- 1 Introduction
- 2 Premature optimization
- 3 Don't be smart
- 4 Variables
- 5 Operations & Math
- 6 Loops
- 7 Input / Output
- 8 Communication
- 9 Clock frequency
- 10 Arduino vs native AVR
- 11 Assembly language
- 12 Other tips & tricks
- 13 Further reading
The following apply to Gamebuino, Arduino and any 8-bit microcontroller as well.
Gamebuino is a video game console which has limited hardware (8-bits CPU running at 16Mhz and 2KB of RAM...). It's enough if you want to program Pong or Tetris, but if you plan to do some advanced games with multiplayer and artificial intelligence, you will probably have to optimize your game for it to run fast enough and fit in the chip's memory.
Most of the optimization work is done at high level, by designing smart algorithms. But sometimes it's not enough, and to go further you have to get into more system-specific programming to gain speed and memory.
Don't optimize something that doesn't need to be. First write a clean code, something easy to read and maintain. Then, only if you actually need performance improvement, benchmark your code to know what is most time consuming and likely to be optimized. Don't try to guess what should be optimized, because you'll be wrong most of the time, and you'll spend time optimizing something that isn't the bottleneck.
Don't be smart
"You should think REALLY, REALLY hard about sacrificing code clarity for the sake of speed or space." westfw on Arduino forum
You should always use the smallest variable type you need. Because Gamebuino runs on a 8-bits microcontroller, 16 and 32 bits variables takes a lot of time and memory, and floating point variables are even worse than integers.
Most of the time you can re-arrange math to avoid the need of floating point. For example, the battery voltage is stored in mV instead of V, so we can use a unsigned int instead of a floating point.
|unsigned int||0||65 535||16||:/|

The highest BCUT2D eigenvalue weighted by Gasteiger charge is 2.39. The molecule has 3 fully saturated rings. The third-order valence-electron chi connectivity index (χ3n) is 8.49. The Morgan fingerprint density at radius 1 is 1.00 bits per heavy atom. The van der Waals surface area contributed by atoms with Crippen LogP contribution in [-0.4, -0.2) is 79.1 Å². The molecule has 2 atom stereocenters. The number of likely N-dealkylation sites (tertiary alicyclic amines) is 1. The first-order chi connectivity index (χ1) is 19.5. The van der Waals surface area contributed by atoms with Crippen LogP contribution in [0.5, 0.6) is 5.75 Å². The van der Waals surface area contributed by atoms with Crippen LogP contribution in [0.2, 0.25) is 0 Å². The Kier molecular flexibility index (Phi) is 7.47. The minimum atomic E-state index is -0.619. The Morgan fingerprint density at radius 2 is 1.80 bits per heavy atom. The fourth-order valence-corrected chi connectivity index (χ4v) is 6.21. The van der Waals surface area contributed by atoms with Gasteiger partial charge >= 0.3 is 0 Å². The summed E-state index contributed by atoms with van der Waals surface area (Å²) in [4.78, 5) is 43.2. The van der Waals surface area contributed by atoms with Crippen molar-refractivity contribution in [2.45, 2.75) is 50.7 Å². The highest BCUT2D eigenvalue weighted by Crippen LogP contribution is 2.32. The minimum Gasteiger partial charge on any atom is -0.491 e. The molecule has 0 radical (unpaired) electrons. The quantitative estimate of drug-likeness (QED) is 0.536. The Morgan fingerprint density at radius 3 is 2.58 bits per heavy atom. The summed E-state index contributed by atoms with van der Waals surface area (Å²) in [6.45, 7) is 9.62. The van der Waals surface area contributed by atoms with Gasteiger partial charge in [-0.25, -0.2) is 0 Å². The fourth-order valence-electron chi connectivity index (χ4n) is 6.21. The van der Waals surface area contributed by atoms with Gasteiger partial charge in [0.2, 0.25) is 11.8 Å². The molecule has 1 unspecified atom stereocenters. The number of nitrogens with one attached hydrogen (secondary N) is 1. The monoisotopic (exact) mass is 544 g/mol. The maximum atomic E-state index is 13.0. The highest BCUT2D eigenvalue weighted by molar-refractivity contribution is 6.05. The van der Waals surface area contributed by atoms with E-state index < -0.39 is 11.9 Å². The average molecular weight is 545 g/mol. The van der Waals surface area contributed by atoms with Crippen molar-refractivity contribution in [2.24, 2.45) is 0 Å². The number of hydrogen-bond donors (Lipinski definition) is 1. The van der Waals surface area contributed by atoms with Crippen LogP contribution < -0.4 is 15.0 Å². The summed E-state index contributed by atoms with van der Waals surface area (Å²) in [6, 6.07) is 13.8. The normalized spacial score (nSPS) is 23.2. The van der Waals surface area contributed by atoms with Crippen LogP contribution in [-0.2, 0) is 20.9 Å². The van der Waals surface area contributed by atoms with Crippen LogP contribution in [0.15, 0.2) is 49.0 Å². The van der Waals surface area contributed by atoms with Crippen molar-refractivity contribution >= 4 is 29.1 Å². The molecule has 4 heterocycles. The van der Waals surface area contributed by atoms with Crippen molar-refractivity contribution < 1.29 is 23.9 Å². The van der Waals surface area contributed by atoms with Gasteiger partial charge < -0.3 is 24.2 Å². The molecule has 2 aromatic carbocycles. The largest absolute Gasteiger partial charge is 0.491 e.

|int||−32 768||32 767||16||:/|
|float / double||-3.4028235E+38||3.4028235E+38||32||:'(|
For more information about the data type refer to Arduino Reference.
You can use #define for constant variables that will never change, like pin numbers. This way it won't take any space in the chip's memory.
Here is an example :
#define ledPin 13
Operations & Math
Addition is the fastest, multiplication is slower, and division is even slower.
To multiply or divide by a power of 2 you can use bitwise operators << and >> but remember, "Don't be smart".
Avoid using sin() cos() and these kind of operations, because they are very slow and take a lot of memory. Moreover, they manipulate floating point variables, which are also time and memory consuming.
Input / Output
You can make input/output a lot faster by directly accessing the ports / timers with native AVR code instead of the Arduino Library. But you will loose portability, simplicity and maintainability of your code. Do that only if you absolutely need it. For example, to generate the sound, the Gamebuino Library have to change an output thousands of times per second, so I had no choice. But if you want to blink a led, just don't do that.
PWM / Analog Output
First you should have a good understanding of what is PWM. You can read Wikipedia's article.
In arduino code, to change a PWM output's duty cycle you use the function :
To change the PWM output with native AVR code, it's more complicated, more difficult to read and maintain, and less portable. But it's way faster, and for some critical tasks you may need that extra speed. One good example is generating the sound signal of your Gamebuino : the output changes thousands times per second, so I could not afford the use of analogWrite().
If you still want to use native AVR code, refer to this tutorial.